Rn ∇f ∙ ∇gdx −

    Rn V fgdx

    for all f, g ∈ D := C∞0 (R n) , and the corresponding quadratic form EV (f) :=

    EV (f, f) . For any open set Ω ⊂ Rn, we consider a restriction of EV to DΩ := C∞0 (Ω) . The

    form (EV ,DΩ) is called closable in L2 (Ω) if

    1. it is semi-bounded below, that is, for some constant K ≥ 0,

    EV (f) ≥ −K ‖f‖ 2 2 for all f ∈ DΩ; (3)

    2. and, for any sequence {fn} ⊂ DΩ,

    ‖fn‖2 → 0 and EV (fn − fm) → 0 =⇒ EV (fn) → 0.

    Here ‖∙‖2 is the L 2-norm with respect to the Lebesgue measure.

    A closable form (EV ,DΩ) has a unique extension to a subspace FV,Ω of L2 (Ω) so that FV,Ω is a Hilbert space with respect to the inner product

    (f, g)E := EV (f, g) + (K + 1) (f, g) , (4)

    (that is, (EV ,FV,Ω) is closed) and DΩ is dense in FV,Ω. Being a closed symmetric form, (EV ,FV,Ω) has the generator HV,Ω that can be

    defined as an (unbounded) operator in L2 (Ω) with a maximal possible domain dom (HV,Ω) ⊂ FV,Ω such that

    EV (f, g) = (HV,Ωf, g) ∀f ∈ dom(HV,Ω) and g ∈ FV,Ω. (5)

    In fact, HV,Ω is a self-adjoint operator in L 2 (Ω) .

    3

  • For example, for f, g ∈ DΩ we have

    EV (f, g) = ∫

    Ω

    ∇f ∙ ∇gdx − ∫

    Ω

    V fgdx =

    Ω

    (−Δf − V f) gdx

    so that HV,Ωf = −Δf − V f.

    The operator HV,Ω is called the Friedrichs extension of −Δ − V . Since HV,Ω is self-adjoint, the spectrum of HV,Ω is real. It follows from (3) that

    the spectrum of HV,Ω is semi-bounded below. The counting function Nλ of HV,Ω is defined by

    Nλ (HV,Ω) = dim Im 1(−∞,λ) (HV,Ω) , (6)

    where 1(−∞,λ) (HV,Ω) is the spectral projector of HV,Ω of the interval (−∞, λ). For example, if the spectrum of HV,Ω is discrete and {ϕk} is an orthonormal basis of eigenfunctions with eigenvalues {λk} then 1(−∞,λ) (HV,Ω) is the projection on the subspace of L2 (Ω) spanned by all ϕk with λk < λ. It follows that Nλ (HV,Ω) is the number of eigenvalues λk < λ counted with multiplicity. The definition (6) has advantage that it makes sense for any spectrum.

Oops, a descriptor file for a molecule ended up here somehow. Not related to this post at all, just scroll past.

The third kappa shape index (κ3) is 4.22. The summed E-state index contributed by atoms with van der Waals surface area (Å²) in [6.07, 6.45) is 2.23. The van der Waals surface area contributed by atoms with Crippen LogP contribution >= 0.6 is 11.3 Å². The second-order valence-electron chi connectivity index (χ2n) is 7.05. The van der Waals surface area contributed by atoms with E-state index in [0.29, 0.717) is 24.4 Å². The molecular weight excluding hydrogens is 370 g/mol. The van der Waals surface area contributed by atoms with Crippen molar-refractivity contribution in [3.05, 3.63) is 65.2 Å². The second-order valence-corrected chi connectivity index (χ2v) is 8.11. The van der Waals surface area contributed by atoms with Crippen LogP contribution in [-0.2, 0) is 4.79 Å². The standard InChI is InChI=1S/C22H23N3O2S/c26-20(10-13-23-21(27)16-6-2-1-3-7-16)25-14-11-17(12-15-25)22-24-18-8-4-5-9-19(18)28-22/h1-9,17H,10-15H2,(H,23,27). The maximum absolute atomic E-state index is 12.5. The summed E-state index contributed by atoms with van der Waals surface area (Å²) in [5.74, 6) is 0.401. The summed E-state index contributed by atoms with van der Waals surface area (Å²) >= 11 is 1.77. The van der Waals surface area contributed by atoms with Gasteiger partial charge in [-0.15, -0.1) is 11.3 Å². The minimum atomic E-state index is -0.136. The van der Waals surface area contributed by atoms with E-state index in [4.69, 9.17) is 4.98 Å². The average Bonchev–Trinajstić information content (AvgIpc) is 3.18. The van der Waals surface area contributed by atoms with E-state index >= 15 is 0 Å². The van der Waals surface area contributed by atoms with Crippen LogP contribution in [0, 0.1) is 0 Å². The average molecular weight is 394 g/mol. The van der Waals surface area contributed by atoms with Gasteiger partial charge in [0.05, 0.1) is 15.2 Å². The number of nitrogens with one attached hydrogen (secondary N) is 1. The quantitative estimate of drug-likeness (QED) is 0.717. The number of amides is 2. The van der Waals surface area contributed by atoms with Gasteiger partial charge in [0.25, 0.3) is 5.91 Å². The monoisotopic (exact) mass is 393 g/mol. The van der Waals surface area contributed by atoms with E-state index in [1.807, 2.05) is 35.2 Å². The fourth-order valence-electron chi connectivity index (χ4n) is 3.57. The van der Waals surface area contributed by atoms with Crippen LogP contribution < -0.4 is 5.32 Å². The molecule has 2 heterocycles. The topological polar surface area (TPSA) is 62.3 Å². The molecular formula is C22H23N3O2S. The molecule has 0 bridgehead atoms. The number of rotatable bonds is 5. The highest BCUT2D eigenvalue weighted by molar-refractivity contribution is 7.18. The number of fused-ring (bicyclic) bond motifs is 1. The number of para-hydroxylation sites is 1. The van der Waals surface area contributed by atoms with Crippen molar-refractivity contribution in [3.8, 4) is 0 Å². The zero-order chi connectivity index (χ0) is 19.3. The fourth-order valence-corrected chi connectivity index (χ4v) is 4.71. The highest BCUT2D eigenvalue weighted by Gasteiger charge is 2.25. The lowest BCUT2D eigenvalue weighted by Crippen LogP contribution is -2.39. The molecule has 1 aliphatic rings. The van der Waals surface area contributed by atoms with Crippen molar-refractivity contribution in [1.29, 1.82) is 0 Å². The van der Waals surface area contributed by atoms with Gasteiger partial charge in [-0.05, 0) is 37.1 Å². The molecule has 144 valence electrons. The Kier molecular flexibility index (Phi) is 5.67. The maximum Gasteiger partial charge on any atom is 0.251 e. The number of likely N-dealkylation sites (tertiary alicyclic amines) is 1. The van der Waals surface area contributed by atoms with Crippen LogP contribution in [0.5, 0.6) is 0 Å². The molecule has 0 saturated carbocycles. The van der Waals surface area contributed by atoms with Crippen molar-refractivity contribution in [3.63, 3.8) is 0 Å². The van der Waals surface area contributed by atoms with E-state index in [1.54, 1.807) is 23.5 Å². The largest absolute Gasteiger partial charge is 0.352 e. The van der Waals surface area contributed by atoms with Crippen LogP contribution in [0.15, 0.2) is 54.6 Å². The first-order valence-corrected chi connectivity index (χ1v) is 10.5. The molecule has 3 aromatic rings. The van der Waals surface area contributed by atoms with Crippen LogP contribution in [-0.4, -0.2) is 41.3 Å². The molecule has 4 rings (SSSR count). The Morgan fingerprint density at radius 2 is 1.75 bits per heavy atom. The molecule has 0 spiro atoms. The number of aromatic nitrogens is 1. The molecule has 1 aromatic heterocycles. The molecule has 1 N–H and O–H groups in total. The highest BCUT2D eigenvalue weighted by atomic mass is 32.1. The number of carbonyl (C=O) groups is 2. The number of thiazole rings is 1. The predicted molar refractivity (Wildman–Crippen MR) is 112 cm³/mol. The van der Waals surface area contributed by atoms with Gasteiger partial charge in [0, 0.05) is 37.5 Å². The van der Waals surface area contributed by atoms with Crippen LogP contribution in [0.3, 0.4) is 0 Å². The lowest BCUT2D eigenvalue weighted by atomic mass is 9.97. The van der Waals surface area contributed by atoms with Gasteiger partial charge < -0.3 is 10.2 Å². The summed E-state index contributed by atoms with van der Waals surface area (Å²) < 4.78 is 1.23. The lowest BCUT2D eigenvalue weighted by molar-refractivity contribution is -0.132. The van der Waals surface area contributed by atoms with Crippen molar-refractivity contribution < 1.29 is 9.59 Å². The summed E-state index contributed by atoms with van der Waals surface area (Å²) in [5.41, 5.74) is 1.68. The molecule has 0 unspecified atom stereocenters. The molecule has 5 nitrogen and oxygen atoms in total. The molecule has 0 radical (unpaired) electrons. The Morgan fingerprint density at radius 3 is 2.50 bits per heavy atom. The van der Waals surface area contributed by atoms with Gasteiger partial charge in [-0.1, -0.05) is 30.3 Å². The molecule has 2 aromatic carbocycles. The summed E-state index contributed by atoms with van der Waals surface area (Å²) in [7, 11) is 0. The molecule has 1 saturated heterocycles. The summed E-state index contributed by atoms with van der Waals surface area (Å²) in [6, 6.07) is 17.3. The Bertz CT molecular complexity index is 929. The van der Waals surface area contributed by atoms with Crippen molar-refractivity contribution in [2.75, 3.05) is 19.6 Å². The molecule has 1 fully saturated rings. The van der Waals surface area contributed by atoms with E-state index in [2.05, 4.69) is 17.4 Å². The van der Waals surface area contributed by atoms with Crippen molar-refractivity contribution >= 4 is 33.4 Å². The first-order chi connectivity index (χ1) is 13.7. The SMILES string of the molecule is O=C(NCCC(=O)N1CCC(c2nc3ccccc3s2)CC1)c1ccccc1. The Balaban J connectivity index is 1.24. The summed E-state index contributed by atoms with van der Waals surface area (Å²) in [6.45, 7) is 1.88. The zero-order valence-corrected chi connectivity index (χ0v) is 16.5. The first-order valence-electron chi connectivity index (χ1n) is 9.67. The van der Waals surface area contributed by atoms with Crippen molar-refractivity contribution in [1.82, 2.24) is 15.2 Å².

Lemma 2 The following identity is true for all real λ:

    Nλ (HV,Ω) = sup { dimV : V ≺ DΩ and EV (f) < λ ‖f‖

    2 2 ∀f ∈ V \ {0}

    } , (7)

    where V ≺ DΩ means that V is a subspace of DΩ. In fact, it suffices to restrict sup to finite dimensional subspaces V.

    For example, if the spectrum of HV,Ω is discrete and {ϕk} is an orthonormal basis of eigenfunctions with eigenvalues {λk} then the condition EV (f) < λ ‖f‖

    2 2 is

    satisfied exactly for f = ϕk provided λk < λ, because

    EV (ϕk) = (HV,Ωϕk, ϕk) = λk (ϕk, ϕk) < λ ‖ϕk‖ 2 2 .

    The optimal space V in (8) is spanned by all {ϕk} with λk < λ, and its dimension is equal to Nλ (HV,Ω) .

    In the case if HV,Ω is not defined as a self-adjoint operator, we still use (7) as the definition of Nλ (HV,Ω)

    There is also a version of counting function with non-strict inequality:

    N ∗λ (HV,Ω) = dim Im 1(−∞,λ] (HV,Ω) .

    Then the following identity is true:

    N ∗λ (HV,Ω) = sup {dimV : V ≺ FV,Ω and EV [f ] ≤ λμ [f ] ∀f ∈ V} . (8)

    4

  • 1.3 Reduction to operator 1V Δ

    In the most part of the proof of Theorem 1, we will assume that V > 0 and, moreover, 1

    V ∈ L∞loc (R

    n) . This can be achieved as follows. Choose some positive function U ∈ C∞ (Rn)∩Ln/2 and consider the potential Vε = V + εU for ε > 0. For this potential we have 1

    Vε ∈ L∞loc. On the other hand, we have by monotonicity

    N0 (HV ) ≤ N0 (HVε) .

    Hence, any estimate of N0 (HVε) will translate to that of N0 (HV ) by letting ε → 0. For example, if we know already that

    N0 (HVε) ≤ Cn

    Rn V n/2ε dx,

    then we obtain (1) by letting ε → 0. Set HV ≡ HV,Rn . Our aim is to prove the upper bound (1), that is,

    N0 (HV ) ≤ Cn

    Rn V n/2dx. (9)

    In fact, the same argument works also for the number N ∗0 (HV ) of non-positive eigenvalues.

    For λ = 0 the identity (7) becomes

    N0 (HV,Ω) = sup {dimV : V ≺ DΩ and EV (f) < 0 ∀f ∈ V \ {0}} . (10)

    The condition EV (f) < 0 here is equivalent to ∫

    Ω

    |∇f |2 dx − ∫

    Ω

    V f 2dx < 0 (11)

    for all non-zero f ∈ V where V is a subspace of DΩ. We will interpret this inequality in terms of the counting function of another

    operator. Consider a new measure μ defined by

    dμ = V (x) dx

    and the energy form

    E (f) = ∫

    Rn |∇f |2 dx

    for f ∈ DΩ. Then (11) can be rewritten in the form E (f) < ‖f‖ 2 2,μ so that

    N0 (HV,Ω) = sup {

    dimV : V ≺ DΩ and E (f) < ‖f‖ 2 2,μ ∀f ∈ V \ {0}

    } . (12)

    The right hand side here is the counting function of another oper